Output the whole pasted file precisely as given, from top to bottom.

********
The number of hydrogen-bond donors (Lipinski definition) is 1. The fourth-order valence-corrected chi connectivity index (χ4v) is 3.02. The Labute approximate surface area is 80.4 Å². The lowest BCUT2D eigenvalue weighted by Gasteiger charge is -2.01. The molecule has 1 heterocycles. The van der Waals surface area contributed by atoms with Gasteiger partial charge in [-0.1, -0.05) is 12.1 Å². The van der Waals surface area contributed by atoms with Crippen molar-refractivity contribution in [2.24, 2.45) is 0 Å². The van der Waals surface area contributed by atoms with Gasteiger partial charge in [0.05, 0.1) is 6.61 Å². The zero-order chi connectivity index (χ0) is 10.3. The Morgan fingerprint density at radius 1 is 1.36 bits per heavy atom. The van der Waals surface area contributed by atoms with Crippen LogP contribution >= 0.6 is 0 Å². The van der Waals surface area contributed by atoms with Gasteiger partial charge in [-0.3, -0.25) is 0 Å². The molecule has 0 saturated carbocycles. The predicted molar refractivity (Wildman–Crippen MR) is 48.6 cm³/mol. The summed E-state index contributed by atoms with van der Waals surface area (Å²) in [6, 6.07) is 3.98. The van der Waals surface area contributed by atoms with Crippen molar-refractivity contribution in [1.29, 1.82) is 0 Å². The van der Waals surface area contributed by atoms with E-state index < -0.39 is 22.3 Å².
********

The number of hydrogen-bond donors (Lipinski definition) is 1. The fourth-order valence-corrected chi connectivity index (χ4v) is 3.02. The Labute approximate surface area is 80.4 Å². The lowest BCUT2D eigenvalue weighted by Gasteiger charge is -2.01. The molecule has 1 heterocycles. The van der Waals surface area contributed by atoms with Gasteiger partial charge in [-0.1, -0.05) is 12.1 Å². The van der Waals surface area contributed by atoms with Crippen molar-refractivity contribution in [2.24, 2.45) is 0 Å². The van der Waals surface area contributed by atoms with Gasteiger partial charge in [0.05, 0.1) is 6.61 Å². The zero-order chi connectivity index (χ0) is 10.3. The Morgan fingerprint density at radius 1 is 1.36 bits per heavy atom. The van der Waals surface area contributed by atoms with Crippen LogP contribution >= 0.6 is 0 Å². The van der Waals surface area contributed by atoms with Gasteiger partial charge in [-0.3, -0.25) is 0 Å². The molecule has 0 saturated carbocycles. The predicted molar refractivity (Wildman–Crippen MR) is 48.6 cm³/mol. The summed E-state index contributed by atoms with van der Waals surface area (Å²) in [6, 6.07) is 3.98. The van der Waals surface area contributed by atoms with Crippen molar-refractivity contribution in [1.29, 1.82) is 0 Å². The van der Waals surface area contributed by atoms with E-state index < -0.39 is 22.3 Å².